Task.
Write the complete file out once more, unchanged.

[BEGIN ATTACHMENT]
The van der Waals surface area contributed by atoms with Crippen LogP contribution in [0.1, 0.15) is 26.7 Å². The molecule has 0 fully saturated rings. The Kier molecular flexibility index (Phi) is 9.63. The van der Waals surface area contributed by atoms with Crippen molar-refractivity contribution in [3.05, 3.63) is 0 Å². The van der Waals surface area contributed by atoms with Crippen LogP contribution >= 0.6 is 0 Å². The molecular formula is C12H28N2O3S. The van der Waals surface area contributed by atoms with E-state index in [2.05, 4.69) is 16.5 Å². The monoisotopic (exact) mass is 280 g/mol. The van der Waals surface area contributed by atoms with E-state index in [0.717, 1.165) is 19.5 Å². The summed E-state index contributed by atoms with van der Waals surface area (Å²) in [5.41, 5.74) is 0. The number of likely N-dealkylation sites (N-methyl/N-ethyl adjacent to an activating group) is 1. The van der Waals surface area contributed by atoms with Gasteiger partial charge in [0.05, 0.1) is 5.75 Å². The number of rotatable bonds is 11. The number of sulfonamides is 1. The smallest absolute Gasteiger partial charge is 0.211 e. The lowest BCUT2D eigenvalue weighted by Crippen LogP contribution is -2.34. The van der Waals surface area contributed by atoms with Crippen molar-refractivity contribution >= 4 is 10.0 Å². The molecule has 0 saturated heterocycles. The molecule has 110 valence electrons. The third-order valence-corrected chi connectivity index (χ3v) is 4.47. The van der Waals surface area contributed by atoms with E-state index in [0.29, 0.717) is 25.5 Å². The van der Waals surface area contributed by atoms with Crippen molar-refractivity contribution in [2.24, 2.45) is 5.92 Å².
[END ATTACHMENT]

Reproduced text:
The van der Waals surface area contributed by atoms with Crippen LogP contribution in [0.1, 0.15) is 26.7 Å². The molecule has 0 fully saturated rings. The Kier molecular flexibility index (Phi) is 9.63. The van der Waals surface area contributed by atoms with Crippen molar-refractivity contribution in [3.05, 3.63) is 0 Å². The van der Waals surface area contributed by atoms with Crippen LogP contribution >= 0.6 is 0 Å². The molecular formula is C12H28N2O3S. The van der Waals surface area contributed by atoms with E-state index in [2.05, 4.69) is 16.5 Å². The monoisotopic (exact) mass is 280 g/mol. The van der Waals surface area contributed by atoms with E-state index in [0.717, 1.165) is 19.5 Å². The summed E-state index contributed by atoms with van der Waals surface area (Å²) in [5.41, 5.74) is 0. The number of likely N-dealkylation sites (N-methyl/N-ethyl adjacent to an activating group) is 1. The van der Waals surface area contributed by atoms with Gasteiger partial charge in [0.05, 0.1) is 5.75 Å². The number of rotatable bonds is 11. The number of sulfonamides is 1. The smallest absolute Gasteiger partial charge is 0.211 e. The lowest BCUT2D eigenvalue weighted by Crippen LogP contribution is -2.34. The van der Waals surface area contributed by atoms with Crippen molar-refractivity contribution >= 4 is 10.0 Å². The molecule has 0 saturated heterocycles. The molecule has 110 valence electrons. The third-order valence-corrected chi connectivity index (χ3v) is 4.47. The van der Waals surface area contributed by atoms with E-state index in [0.29, 0.717) is 25.5 Å². The van der Waals surface area contributed by atoms with Crippen molar-refractivity contribution in [2.24, 2.45) is 5.92 Å².